• scales out (horizontally). Does Master-Master replication. No scaling built in, but prepared (use couchdb-lounge). Then a scaled CouchDB cluster looks like a single DB from the outside.
  • scales down (runs on small devices). Own your own data, take it with you on your device.
  • incremental map-reduce: after updates, only the affected documents get reindexed
  • as with any document-oriented database, store full documents as JSON, not relations. Good tip in the Q&A: a document is something that will be updated and used as a whole. “put stuff into seperate documents when it is updated seperately”. There’s no clear guideline however, it depends on the use case.
  • RESTful HTTP: “text-based protocol is not slower than binary” / “all HTTP infrastructure and tools can be used”
  • BBC uses CouchDB in production, after a survey/comparison of storage solutions.
Riak (Martin Scholl)
  • document-oriented DB like CouchDB. “Riak combines a decentralized key-value store, a flexible map/reduce engine, and a friendly HTTP/JSON query interface to provide a database ideally suited for Web applications.”
  • 100% awesome. Though disputable, even more awesome than CouchDB.
  • the Riak “Data-Sphere” consists of: Bucket x Key x Document
  • GET/POST/PUT /jiak/<bucket>/<key>
  • travel the graph/links between documents with map/reduce
  • but: travelling links is expensive (no caching of map/reduce result, although possible to implement it yourself)
  • Bucket: can have as many keys as you want
  • chainable map/reduce stages—unique feature of RIAK
  • “It is extensible and configurable in many ways. Riak is a perfect fit for buiding reliable and scalable custom data storage systems.”
  • unfortunately my brain went offline through the second half of the talk … See the video
MongoDB (Mathias Stearn)

Quote: “I won’t tell you MongoDB is awesome. But I hope you’ll know it is after my talk.”

  • Mongo as in “HuMONGOus” scaling
  • Schemaless; data organized into Databases and Collections (like tables). But document-oriented (not a K/V store)
  • Good when you don’t know up front what you will be looking for (example: logfile analysis), and want to store everything.
  • extended JSON with data types Date, Int32/64, OID, Binary and called it BSON. B as in binary.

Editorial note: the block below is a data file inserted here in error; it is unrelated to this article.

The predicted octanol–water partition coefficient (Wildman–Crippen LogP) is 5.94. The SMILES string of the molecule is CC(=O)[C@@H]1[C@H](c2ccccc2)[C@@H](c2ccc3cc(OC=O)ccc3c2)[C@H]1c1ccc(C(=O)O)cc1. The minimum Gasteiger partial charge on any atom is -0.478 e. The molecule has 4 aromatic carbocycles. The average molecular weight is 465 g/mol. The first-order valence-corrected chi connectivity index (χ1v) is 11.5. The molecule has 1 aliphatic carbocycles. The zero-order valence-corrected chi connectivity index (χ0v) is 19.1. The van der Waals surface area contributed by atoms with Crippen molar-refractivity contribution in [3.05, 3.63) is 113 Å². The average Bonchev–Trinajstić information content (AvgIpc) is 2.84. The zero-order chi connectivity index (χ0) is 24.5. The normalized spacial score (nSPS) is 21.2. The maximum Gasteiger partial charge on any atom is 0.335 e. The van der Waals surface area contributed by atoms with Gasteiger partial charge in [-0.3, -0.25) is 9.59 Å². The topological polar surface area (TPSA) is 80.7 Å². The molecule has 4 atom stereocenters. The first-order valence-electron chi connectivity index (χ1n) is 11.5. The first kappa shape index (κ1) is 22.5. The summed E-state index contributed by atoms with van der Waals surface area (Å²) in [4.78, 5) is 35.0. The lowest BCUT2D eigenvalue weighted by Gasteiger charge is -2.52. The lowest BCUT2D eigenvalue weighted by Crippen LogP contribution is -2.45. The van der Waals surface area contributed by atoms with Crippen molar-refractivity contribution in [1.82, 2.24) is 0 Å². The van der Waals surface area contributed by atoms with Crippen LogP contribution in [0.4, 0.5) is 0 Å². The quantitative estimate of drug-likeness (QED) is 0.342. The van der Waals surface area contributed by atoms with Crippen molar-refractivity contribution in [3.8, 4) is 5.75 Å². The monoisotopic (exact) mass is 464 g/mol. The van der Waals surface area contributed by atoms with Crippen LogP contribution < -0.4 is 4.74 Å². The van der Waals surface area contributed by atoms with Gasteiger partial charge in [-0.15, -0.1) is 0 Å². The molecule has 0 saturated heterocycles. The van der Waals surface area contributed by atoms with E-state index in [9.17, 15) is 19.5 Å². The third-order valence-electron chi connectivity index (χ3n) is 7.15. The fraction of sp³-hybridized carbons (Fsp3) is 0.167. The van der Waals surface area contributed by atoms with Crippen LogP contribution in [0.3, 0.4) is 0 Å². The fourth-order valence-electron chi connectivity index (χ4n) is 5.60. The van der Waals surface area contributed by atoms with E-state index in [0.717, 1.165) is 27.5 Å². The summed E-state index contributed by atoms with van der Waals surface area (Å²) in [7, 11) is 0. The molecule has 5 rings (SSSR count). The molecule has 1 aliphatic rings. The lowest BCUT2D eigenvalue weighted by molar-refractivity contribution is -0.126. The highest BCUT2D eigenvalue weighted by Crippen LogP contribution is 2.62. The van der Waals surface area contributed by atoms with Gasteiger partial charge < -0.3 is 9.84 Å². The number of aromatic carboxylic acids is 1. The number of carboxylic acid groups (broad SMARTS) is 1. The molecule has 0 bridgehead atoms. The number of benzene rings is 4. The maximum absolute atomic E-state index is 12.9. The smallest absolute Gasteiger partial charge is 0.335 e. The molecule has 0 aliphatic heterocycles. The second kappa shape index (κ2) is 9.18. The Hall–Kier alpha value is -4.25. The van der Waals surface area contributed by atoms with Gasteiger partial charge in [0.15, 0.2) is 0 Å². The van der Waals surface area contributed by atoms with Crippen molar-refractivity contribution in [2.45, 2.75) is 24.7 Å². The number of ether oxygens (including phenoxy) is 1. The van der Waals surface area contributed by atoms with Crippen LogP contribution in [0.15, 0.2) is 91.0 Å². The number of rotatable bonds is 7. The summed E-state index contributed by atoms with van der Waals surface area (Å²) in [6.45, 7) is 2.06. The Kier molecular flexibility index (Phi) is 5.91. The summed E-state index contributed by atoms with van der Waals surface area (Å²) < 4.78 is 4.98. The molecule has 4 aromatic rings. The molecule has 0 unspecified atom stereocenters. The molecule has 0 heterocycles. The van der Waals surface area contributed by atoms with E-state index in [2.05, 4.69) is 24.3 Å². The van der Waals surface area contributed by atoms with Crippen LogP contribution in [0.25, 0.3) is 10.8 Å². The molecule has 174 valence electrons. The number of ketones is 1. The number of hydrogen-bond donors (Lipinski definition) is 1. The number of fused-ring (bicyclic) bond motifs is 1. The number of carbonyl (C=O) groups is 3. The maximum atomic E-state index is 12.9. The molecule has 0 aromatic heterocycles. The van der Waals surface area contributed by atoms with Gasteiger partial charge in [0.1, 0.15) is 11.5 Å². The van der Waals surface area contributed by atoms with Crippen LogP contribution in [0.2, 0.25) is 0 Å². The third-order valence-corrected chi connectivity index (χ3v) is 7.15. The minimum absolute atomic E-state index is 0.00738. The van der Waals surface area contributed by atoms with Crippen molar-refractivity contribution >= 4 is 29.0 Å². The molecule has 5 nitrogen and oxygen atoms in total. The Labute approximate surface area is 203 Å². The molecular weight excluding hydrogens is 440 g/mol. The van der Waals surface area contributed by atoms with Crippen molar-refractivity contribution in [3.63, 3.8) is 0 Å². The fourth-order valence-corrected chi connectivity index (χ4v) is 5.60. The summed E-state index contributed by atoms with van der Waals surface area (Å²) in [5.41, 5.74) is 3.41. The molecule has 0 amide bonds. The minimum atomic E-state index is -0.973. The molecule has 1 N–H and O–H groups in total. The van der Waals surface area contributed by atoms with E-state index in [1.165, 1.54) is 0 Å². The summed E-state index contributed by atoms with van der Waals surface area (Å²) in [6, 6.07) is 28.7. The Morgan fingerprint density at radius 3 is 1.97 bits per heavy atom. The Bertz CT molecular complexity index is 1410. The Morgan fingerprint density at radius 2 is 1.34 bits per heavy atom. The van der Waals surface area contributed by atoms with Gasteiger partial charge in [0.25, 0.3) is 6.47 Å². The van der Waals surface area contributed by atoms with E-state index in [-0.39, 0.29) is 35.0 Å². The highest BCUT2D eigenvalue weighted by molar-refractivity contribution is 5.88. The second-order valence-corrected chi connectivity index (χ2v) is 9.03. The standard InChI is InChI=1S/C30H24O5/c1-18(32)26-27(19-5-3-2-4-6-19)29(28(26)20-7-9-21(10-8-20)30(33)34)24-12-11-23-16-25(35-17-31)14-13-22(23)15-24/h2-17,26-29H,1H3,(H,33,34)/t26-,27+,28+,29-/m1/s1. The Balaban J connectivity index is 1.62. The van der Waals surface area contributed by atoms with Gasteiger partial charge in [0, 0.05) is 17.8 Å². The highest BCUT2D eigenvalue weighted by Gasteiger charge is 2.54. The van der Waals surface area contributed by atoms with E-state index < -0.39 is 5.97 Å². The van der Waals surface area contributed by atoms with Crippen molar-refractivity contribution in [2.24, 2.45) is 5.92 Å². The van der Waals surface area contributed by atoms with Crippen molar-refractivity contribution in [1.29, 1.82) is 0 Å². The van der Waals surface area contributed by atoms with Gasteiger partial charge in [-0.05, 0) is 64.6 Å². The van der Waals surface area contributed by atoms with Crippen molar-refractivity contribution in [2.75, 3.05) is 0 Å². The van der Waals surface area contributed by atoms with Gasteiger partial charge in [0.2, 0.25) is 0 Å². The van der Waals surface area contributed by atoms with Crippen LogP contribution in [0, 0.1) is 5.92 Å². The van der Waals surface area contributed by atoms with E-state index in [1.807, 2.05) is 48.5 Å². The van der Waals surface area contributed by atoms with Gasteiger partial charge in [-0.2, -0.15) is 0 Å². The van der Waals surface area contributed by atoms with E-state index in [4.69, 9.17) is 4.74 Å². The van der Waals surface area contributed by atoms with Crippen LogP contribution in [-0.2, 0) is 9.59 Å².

• Wants to integrate with native language as well as possible. I.e. “db.users.find({$where: “this.a + this.b >= 42”})” instead of “RestClient.get ‘http://example.com/resource’”. And, btw. old-school C++.
  • changing only part of a document is possible. features: $set, $inc, $push, $pull, $remove for subdocuments
  • “you can put all data in one place, MongoDB”. Get rid of RDBMS.
  • works for 1 billion documents.
  • map/reduce + finalizers.
  • uses the eventual consistency model (see first talk)
  • uses MMAP database files (OS kernel) to automatically use available RAM
  • async modifications: no server response, client doesn’t wait. good for bulk inserts.
  • good for: websites, complex objects, high and low volume sites, real-time analysis.
  • bad for: complex transactions, business intelligence
4th Generation Object Databases (Stefan Edlich)
  • these have been around for 15 years
  • “no impedance mismatch”. These DBs are very nice to work with OOP—no disassembling objects into tables required, and back. Just dump full objects, and load them again.
  • but: when refactoring code, DB has to change. No insulation between code and data.
  • looks as if they are alive and well in a specific niche (extremely large datasets)
  • db4o is a simple way to try a OO database.
  • typical applications: transportation networks, tree structures, social graphs, object traversal, capture space (grok this!). He gave an example of one OOD application which stores 3.2 Mio. objects per second, 1TB of data per hour.
  • no convincing answer why OO databases haven’t entered mainstream, while OO programming has—it sounds like such a good idea. My impression was they are a great tool for specific uses (high performance, huge scale), but exotic and commercial solutions with high up-front investment.
  • Somehow I wonder if document-oriented databases will make it, when object-oriented DBs haven’t …
A talk not held: Neo4j – The Benefits of Graph Databases

There was no talk on GraphDBs, which are designed to store nodes and the relationships between them. As in social networks (nodes = people, relationships = connections/friendships). Slideshare to the rescue, it has Neo4j – The Benefits of Graph Databases. There also was a talk on Neo4j at NoSQLEast.

Posted in  | Tags  | no comments | no trackbacks

published on 02.08.2009 11:45.

Top Talks of Rails Underground

According to SpeakerRate. 5 is the maximum rating.

rated > 4.5
rated > 4
rated > 3.5
rated > 3
  • Rails Is a Hammer 3.33
  • Panel Q&A 3.29
  • Working with Legacy Rails Apps – Technical Debt Hell and how to work your way out of it 3.28
  • Git Basics 3.20
  • Behaviour driven monitoring with cucumber-nagios (no ratings)

Posted in  | Tags , , , ,  | no comments | no trackbacks

published on 12.07.2009 15:52.

Updated is-gd for Ubiquity

See this post for a description of Ubiquity.

I adapted the script for the API changes introduced with 0.5, and put the script on github.

Posted in , ,  | Tags  | no comments | no trackbacks